Theft Review
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Theft is a series of five tales that take place in the 1980s and 1990s, throughout Europe and Africa. All of the stories center on someone taking something precious from another person. This is not only the theft of material possessions, but also the loss of freedom and dignity, or even the urge to control another on some level.

The book opens with the story “Pearls to Swine,” in which a married woman desperately yearns for visitors, while her husband is fine with their somewhat secluded life. When she takes matters into her own hands, she’s shocked by what she gets. What’s interesting is how the arrival of two guests expose the true character of the couple, but in opposing ways. Mediums meet every Thursday on top of a café for the Psychics Club in the longest story, “Wondrous Strange.” When one member is possessed by a Djinn (genie), however, she gives some bizarre advice that will supposedly cure a woman’s invalid husband. But what are her motives—or the motives of the Djinn? In the title story, “Theft,” a theft on a bus ruins an American tourist’s vacation, but the local passengers have more taken from them. Next, a woman mourns the disappearance of her sister in “Sisters for Shama.” Finally, in “Setting Up Shop,” a woman demands that a man give up his multiple wives—with unexpected consequences.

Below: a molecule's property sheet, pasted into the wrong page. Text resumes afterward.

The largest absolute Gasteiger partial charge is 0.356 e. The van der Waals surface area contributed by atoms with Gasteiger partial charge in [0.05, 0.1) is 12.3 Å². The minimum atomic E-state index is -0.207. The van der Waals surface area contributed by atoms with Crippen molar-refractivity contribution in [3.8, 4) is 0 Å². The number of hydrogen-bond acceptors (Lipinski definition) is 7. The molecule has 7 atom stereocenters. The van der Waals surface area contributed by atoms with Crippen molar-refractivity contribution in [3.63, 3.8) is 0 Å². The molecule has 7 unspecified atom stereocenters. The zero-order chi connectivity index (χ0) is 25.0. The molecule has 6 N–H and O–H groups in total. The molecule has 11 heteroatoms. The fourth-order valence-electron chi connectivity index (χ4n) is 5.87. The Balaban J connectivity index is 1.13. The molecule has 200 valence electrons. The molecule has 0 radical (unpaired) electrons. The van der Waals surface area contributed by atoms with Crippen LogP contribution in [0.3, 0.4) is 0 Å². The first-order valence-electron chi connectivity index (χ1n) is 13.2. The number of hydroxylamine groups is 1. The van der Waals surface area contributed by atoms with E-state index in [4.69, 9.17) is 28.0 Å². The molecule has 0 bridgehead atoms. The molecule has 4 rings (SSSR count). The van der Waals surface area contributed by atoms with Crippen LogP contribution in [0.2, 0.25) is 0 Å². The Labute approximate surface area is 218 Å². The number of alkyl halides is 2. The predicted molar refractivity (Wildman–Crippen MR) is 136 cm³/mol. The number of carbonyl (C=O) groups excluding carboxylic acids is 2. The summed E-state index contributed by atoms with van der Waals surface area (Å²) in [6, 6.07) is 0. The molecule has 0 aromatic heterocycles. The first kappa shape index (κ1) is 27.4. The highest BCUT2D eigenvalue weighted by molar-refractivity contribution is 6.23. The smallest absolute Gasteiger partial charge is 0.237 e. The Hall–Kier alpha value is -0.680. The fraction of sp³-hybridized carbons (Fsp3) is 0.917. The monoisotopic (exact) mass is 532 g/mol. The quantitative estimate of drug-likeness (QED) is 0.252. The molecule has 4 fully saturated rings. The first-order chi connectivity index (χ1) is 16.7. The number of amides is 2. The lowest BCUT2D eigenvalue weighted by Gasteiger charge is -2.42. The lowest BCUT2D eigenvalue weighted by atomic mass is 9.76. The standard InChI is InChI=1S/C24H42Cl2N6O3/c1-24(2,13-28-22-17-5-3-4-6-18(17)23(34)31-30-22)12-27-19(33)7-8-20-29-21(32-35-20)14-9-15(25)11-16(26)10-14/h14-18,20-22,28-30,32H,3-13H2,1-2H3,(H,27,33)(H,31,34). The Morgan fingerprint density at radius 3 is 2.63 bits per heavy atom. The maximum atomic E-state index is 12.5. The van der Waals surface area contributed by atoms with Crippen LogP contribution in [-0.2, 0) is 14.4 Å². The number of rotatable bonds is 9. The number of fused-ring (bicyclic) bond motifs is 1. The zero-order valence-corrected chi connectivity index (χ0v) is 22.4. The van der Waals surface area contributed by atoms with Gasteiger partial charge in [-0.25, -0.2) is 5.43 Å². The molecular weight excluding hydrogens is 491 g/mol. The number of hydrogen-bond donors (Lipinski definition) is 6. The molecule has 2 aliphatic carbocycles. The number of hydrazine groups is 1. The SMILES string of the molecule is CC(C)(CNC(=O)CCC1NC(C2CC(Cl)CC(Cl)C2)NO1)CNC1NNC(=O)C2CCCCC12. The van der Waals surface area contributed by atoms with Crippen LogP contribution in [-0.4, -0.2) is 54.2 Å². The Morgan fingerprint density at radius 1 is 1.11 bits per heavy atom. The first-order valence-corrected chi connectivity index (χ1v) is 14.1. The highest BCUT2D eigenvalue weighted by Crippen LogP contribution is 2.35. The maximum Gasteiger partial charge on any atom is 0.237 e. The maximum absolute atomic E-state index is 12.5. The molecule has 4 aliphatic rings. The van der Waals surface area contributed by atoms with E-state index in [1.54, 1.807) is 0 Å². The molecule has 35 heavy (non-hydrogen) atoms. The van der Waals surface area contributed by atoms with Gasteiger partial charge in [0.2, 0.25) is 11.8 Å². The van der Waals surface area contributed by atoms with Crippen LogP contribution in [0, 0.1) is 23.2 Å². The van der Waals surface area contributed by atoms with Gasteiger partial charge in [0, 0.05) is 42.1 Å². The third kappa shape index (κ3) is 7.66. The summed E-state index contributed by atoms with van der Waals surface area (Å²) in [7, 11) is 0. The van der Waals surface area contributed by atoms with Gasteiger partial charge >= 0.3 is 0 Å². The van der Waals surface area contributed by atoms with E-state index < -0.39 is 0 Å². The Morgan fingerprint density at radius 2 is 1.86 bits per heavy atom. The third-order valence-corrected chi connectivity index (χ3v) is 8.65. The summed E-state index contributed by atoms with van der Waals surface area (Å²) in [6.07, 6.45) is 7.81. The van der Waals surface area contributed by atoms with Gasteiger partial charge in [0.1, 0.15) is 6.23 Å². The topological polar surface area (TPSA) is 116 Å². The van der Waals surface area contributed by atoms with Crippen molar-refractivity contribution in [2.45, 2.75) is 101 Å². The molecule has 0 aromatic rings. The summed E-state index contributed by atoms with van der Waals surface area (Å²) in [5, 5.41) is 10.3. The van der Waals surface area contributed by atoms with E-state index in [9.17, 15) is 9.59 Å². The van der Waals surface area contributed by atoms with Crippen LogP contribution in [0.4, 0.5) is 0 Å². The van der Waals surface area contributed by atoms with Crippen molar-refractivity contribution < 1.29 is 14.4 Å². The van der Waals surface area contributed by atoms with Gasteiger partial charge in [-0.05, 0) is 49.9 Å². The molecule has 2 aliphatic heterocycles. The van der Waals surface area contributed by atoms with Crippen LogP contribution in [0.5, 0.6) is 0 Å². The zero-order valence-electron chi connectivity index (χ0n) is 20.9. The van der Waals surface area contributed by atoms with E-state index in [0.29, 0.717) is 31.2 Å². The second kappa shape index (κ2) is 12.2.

N. S. Köenings—who spent her childhood on multiple continents and who has lived much of her adult life in East Africa—describes these distinct cultures in vivid color and detail. However, she takes so many pages to describe the setting and develop insignificant characters that it’s hard to focus on the story line. The plot tediously rambles back and forth with so many interruptions that I eventually lost sight of what was actually going on. I no longer even cared what happened; I just wanted it all to end. Most of the conclusions didn’t make up for my frustration, either; they weren’t solid, and few provided even an intermediate remedy to the situation at hand.

Exploring unique characters, cultures, and traditions through these stories could have been a fascinating journey—and that’s what makes it such a tragedy and a major disappointment. Reading Theft requires a lot of patience, and, unfortunately, it’s just not worth the effort.

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